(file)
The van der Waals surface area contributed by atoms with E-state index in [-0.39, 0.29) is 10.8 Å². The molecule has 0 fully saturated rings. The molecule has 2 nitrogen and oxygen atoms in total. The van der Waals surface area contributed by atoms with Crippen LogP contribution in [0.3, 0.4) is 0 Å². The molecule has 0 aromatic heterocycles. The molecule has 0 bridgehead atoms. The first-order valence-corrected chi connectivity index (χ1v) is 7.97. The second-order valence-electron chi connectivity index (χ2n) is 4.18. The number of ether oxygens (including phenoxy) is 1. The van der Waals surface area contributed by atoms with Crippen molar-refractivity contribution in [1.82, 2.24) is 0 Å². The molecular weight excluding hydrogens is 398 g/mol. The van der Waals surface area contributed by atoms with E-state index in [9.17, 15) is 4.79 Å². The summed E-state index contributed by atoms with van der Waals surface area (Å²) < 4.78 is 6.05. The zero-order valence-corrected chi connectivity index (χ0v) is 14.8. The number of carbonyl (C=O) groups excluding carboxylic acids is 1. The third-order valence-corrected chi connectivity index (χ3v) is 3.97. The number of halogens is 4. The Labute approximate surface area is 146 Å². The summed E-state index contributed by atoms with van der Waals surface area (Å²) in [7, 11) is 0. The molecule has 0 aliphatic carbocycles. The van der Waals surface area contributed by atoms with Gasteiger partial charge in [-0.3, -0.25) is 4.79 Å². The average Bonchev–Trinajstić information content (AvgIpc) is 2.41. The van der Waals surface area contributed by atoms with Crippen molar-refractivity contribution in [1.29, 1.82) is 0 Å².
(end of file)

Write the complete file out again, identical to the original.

The van der Waals surface area contributed by atoms with E-state index in [-0.39, 0.29) is 10.8 Å². The molecule has 0 fully saturated rings. The molecule has 2 nitrogen and oxygen atoms in total. The van der Waals surface area contributed by atoms with Crippen LogP contribution in [0.3, 0.4) is 0 Å². The molecule has 0 aromatic heterocycles. The molecule has 0 bridgehead atoms. The first-order valence-corrected chi connectivity index (χ1v) is 7.97. The second-order valence-electron chi connectivity index (χ2n) is 4.18. The number of ether oxygens (including phenoxy) is 1. The van der Waals surface area contributed by atoms with Crippen molar-refractivity contribution in [1.82, 2.24) is 0 Å². The molecular weight excluding hydrogens is 398 g/mol. The van der Waals surface area contributed by atoms with E-state index in [9.17, 15) is 4.79 Å². The summed E-state index contributed by atoms with van der Waals surface area (Å²) < 4.78 is 6.05. The zero-order valence-corrected chi connectivity index (χ0v) is 14.8. The number of carbonyl (C=O) groups excluding carboxylic acids is 1. The third-order valence-corrected chi connectivity index (χ3v) is 3.97. The number of halogens is 4. The Labute approximate surface area is 146 Å². The summed E-state index contributed by atoms with van der Waals surface area (Å²) in [7, 11) is 0. The molecule has 0 aliphatic carbocycles. The van der Waals surface area contributed by atoms with Gasteiger partial charge in [-0.3, -0.25) is 4.79 Å². The average Bonchev–Trinajstić information content (AvgIpc) is 2.41. The van der Waals surface area contributed by atoms with Crippen molar-refractivity contribution in [1.29, 1.82) is 0 Å².